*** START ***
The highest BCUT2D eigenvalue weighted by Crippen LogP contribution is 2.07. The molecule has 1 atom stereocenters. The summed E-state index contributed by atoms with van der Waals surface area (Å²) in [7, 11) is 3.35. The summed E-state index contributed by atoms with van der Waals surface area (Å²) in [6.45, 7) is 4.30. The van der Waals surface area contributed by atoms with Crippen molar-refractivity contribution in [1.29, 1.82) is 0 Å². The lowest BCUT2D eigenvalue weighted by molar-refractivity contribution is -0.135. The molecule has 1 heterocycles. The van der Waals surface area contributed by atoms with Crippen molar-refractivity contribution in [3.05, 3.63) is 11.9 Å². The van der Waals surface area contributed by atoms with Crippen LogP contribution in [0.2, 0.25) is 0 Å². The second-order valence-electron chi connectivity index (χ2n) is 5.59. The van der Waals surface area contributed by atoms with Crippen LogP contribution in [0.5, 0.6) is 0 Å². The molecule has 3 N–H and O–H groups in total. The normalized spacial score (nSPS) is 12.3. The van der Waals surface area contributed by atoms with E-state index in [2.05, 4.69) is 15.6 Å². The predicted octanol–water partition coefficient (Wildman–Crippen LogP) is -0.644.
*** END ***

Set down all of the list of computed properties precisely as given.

The highest BCUT2D eigenvalue weighted by Crippen LogP contribution is 2.07. The molecule has 1 atom stereocenters. The summed E-state index contributed by atoms with van der Waals surface area (Å²) in [7, 11) is 3.35. The summed E-state index contributed by atoms with van der Waals surface area (Å²) in [6.45, 7) is 4.30. The van der Waals surface area contributed by atoms with Crippen molar-refractivity contribution in [1.29, 1.82) is 0 Å². The lowest BCUT2D eigenvalue weighted by molar-refractivity contribution is -0.135. The molecule has 1 heterocycles. The van der Waals surface area contributed by atoms with Crippen molar-refractivity contribution in [3.05, 3.63) is 11.9 Å². The van der Waals surface area contributed by atoms with Crippen LogP contribution in [0.2, 0.25) is 0 Å². The second-order valence-electron chi connectivity index (χ2n) is 5.59. The van der Waals surface area contributed by atoms with Crippen LogP contribution in [0.5, 0.6) is 0 Å². The molecule has 3 N–H and O–H groups in total. The normalized spacial score (nSPS) is 12.3. The van der Waals surface area contributed by atoms with E-state index in [2.05, 4.69) is 15.6 Å². The predicted octanol–water partition coefficient (Wildman–Crippen LogP) is -0.644.